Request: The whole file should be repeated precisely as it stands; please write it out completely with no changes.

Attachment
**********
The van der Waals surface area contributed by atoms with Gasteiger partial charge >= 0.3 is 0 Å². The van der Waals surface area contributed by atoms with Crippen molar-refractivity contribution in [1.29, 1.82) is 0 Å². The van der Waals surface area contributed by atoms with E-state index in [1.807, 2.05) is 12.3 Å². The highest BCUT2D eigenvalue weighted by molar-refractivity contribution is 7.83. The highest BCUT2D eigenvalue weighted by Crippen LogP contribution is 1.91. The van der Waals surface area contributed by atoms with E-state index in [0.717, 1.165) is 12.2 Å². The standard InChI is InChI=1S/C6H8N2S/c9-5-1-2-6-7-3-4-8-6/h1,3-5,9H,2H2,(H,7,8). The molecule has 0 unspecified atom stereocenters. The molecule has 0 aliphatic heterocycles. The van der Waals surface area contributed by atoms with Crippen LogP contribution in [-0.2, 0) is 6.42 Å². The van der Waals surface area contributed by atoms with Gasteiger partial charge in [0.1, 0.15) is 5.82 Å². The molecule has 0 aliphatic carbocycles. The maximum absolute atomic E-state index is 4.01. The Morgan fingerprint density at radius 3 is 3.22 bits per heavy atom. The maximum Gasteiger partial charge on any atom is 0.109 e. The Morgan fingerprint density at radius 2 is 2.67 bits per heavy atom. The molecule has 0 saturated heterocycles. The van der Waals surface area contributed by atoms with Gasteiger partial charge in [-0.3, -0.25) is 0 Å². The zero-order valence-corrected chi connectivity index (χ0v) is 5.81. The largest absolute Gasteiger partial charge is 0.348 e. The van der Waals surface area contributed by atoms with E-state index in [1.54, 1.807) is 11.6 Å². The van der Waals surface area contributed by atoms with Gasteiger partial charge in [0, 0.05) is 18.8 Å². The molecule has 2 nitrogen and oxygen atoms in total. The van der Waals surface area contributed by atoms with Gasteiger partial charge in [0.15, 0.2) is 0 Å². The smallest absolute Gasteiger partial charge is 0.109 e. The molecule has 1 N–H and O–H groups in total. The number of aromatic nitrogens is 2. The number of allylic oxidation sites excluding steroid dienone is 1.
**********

The van der Waals surface area contributed by atoms with Gasteiger partial charge >= 0.3 is 0 Å². The van der Waals surface area contributed by atoms with Crippen molar-refractivity contribution in [1.29, 1.82) is 0 Å². The van der Waals surface area contributed by atoms with E-state index in [1.807, 2.05) is 12.3 Å². The highest BCUT2D eigenvalue weighted by molar-refractivity contribution is 7.83. The highest BCUT2D eigenvalue weighted by Crippen LogP contribution is 1.91. The van der Waals surface area contributed by atoms with E-state index in [0.717, 1.165) is 12.2 Å². The standard InChI is InChI=1S/C6H8N2S/c9-5-1-2-6-7-3-4-8-6/h1,3-5,9H,2H2,(H,7,8). The molecule has 0 unspecified atom stereocenters. The molecule has 0 aliphatic heterocycles. The van der Waals surface area contributed by atoms with Crippen LogP contribution in [-0.2, 0) is 6.42 Å². The van der Waals surface area contributed by atoms with Gasteiger partial charge in [0.1, 0.15) is 5.82 Å². The molecule has 0 aliphatic carbocycles. The maximum absolute atomic E-state index is 4.01. The Morgan fingerprint density at radius 3 is 3.22 bits per heavy atom. The maximum Gasteiger partial charge on any atom is 0.109 e. The Morgan fingerprint density at radius 2 is 2.67 bits per heavy atom. The molecule has 0 saturated heterocycles. The van der Waals surface area contributed by atoms with Gasteiger partial charge in [-0.3, -0.25) is 0 Å². The zero-order valence-corrected chi connectivity index (χ0v) is 5.81. The largest absolute Gasteiger partial charge is 0.348 e. The van der Waals surface area contributed by atoms with E-state index in [1.54, 1.807) is 11.6 Å². The van der Waals surface area contributed by atoms with Gasteiger partial charge in [0, 0.05) is 18.8 Å². The molecule has 2 nitrogen and oxygen atoms in total. The van der Waals surface area contributed by atoms with Gasteiger partial charge in [0.15, 0.2) is 0 Å². The smallest absolute Gasteiger partial charge is 0.109 e. The molecule has 1 N–H and O–H groups in total. The number of aromatic nitrogens is 2. The number of allylic oxidation sites excluding steroid dienone is 1.